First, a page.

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Why private airlines in India can be trusted

By Govindraj Ethiraj
August 04, 2009 09:01 IST
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December 1992 was a memorable month for Indian aviation. That was the period Indian Airlines pilots struck work. The strike was ostensibly aimed at better allowances and safety standards. It lasted a staggering 45 days and over 400 pilots stayed away from work.

The government went on an overdrive to counter the impact. Tupolev jets and crews were brought in from Bulgaria and Uzbekistan - yes, the choice of aircraft and source might sound a little unusual today. Indian Air Force pilots were drafted. Of a daily seat capacity of 24,000 on IA, some 11,000 seats were apparently restored.

Then-Civil Aviation Minister Madhavrao Scindia summoned the owners of East West Airlines, which had launched in February that year. He told them, as reports have it, that they should bring in more aircraft. As it happened, thousands of them were lying parked around the world. East West brought in seven Boeing 737s. And found choice-starved passengers flocking to them.

The East West story began like a fairy tale but ended in a tragedy. The company's founder Thakiyudeen Wahid was shot dead, mafia-style, in October 1995. As it happened, he had shared with me the details of an ambitious rebranding and relaunch initiative for the airline. Our meeting happened two days before he was gunned down in his car, outside his office in suburban Mumbai. A year later, East West had shut down.

Thaki, as he was called, was a tough nut. At a meeting of the Air Taxi Operators association in 1993 with media persons, I remember him struggling to keep his cool. Wahid was being grilled on the persistent delays and snags East West had now begun facing. Not that the other airlines were much better off. But the one question that got Wahid's goat was to do with his alleged underworld financing links.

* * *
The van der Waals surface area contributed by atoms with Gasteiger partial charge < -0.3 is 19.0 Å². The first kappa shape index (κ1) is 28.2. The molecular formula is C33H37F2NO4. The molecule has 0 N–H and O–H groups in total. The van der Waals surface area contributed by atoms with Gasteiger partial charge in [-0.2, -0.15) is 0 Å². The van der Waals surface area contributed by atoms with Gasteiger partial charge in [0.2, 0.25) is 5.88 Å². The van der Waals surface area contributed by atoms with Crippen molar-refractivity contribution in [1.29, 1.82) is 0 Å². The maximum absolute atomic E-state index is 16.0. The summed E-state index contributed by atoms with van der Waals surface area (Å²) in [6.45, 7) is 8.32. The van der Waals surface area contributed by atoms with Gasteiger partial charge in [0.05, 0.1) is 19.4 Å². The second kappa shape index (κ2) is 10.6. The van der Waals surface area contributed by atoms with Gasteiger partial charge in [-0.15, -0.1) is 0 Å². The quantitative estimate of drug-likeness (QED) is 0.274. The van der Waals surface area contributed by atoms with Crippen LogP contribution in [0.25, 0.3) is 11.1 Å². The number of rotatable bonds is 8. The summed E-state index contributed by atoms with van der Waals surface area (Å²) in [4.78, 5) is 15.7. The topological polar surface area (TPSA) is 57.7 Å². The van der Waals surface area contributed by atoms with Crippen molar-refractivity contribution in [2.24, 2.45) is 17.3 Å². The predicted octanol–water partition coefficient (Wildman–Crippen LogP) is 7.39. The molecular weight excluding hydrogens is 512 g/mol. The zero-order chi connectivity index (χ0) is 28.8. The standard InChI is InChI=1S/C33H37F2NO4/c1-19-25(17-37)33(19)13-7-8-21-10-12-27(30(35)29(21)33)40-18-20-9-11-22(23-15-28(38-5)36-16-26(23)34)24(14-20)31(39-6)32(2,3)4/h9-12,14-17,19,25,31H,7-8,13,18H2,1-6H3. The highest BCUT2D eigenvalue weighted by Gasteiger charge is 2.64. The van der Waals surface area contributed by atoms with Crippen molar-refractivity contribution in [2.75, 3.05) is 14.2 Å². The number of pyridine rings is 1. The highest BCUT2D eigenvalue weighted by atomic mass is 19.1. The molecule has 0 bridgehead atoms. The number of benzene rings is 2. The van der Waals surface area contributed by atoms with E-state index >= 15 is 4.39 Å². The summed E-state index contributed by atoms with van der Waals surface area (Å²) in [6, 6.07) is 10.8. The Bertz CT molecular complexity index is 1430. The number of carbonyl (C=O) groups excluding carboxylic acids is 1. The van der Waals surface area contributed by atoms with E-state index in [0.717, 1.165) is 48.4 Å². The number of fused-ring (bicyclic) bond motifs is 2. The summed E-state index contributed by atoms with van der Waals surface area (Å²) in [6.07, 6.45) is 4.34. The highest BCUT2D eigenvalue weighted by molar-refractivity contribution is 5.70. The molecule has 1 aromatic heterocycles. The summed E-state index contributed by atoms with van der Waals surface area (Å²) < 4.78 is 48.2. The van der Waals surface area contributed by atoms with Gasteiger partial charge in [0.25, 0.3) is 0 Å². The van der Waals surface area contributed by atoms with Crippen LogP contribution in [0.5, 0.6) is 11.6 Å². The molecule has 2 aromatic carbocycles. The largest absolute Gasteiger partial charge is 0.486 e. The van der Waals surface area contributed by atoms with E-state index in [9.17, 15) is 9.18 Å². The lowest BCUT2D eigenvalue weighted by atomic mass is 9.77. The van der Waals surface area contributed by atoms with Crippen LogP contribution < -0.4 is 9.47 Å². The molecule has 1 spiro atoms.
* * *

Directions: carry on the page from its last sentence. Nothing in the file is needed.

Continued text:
Jet Airways' Naresh Goyal has had to face similar questions on alleged underworld links. Two years ago, the Bombay high court even asked the police commissioner to file a report on them. In 2002, the Intelligence Bureau said they were sure of 'intermittent contacts' between Goyal and underworld henchmen in Dubai. All charges that Jet has furiously denied.

What's changed between the early days of private aviation and today? Little on the face of it. Airlines were in trouble financially then. And they continue to be today, at a completely different scale though. They faced government apathy then and continue to do so, though in less measure. The private airlines fought pitched battles with the Airports Authority of India for space to run their airport check-in counters. Or 'air-side' facilities. And the battles continue, though on other counts.

What's really different when you look back is this. The ups and downs have actually made the private airline sector become more dependable and reliable. Moreover, despite all their (mostly self-induced) problems, Jet Airways and Kingfisher have demonstrated they have done more to build the India brand equity than has, say, Air India, which has only destroyed it. Competition and opening up has worked.

Now let's take the latest strike call (not to be termed one apparently) for grounding flights on August 18. It possibly took a few tough phone conversations to get the private airlines to change their mind. I wonder if Aviation Minister Praful Patel had or could have asked Air India (the merged IA and Air India) to stand by with more aircraft on August 18. My feeling is that several employees would go on strike in response.

Arguably, Kingfisher and Jet Airways are in many ways paying the price for reckless expansion and competition when they should have been contracting. The other day I asked a friend and Jet Airways pilot how the new long-range Boeing 777s were doing. "You mean cripple 7," he said. And yet, he added, flights were going reasonably full and more routes were being added to west and east Asia.

In Air India, on the other hand, losses are mounting and no solution is in sight. A bailout is desperately needed but there is no one person whose neck is on the line for failing to nurse the company back to health. And it's not that the airline is using this opportunity to connect better with customers or fight back with a vengeance. Thaki and Goyal have fought tooth and nail to secure their companies' future. East West lost the battle but not for lack of trying.

The August 18 strike call reflected another desperate move to align costs with expenses. Airlines in India are disadvantaged on many counts, notably fuel costs. Strangely, Air India has never made a hue and cry about it. Or maybe it can't do so publicly. But then the airline has the larger comfort of being part of the government. And that's what makes it passive. The private airlines have never had that luxury. Their battle for survival has actually made them more reliable and brought better customer service to the industry. That's the larger lesson here.

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Govindraj Ethiraj
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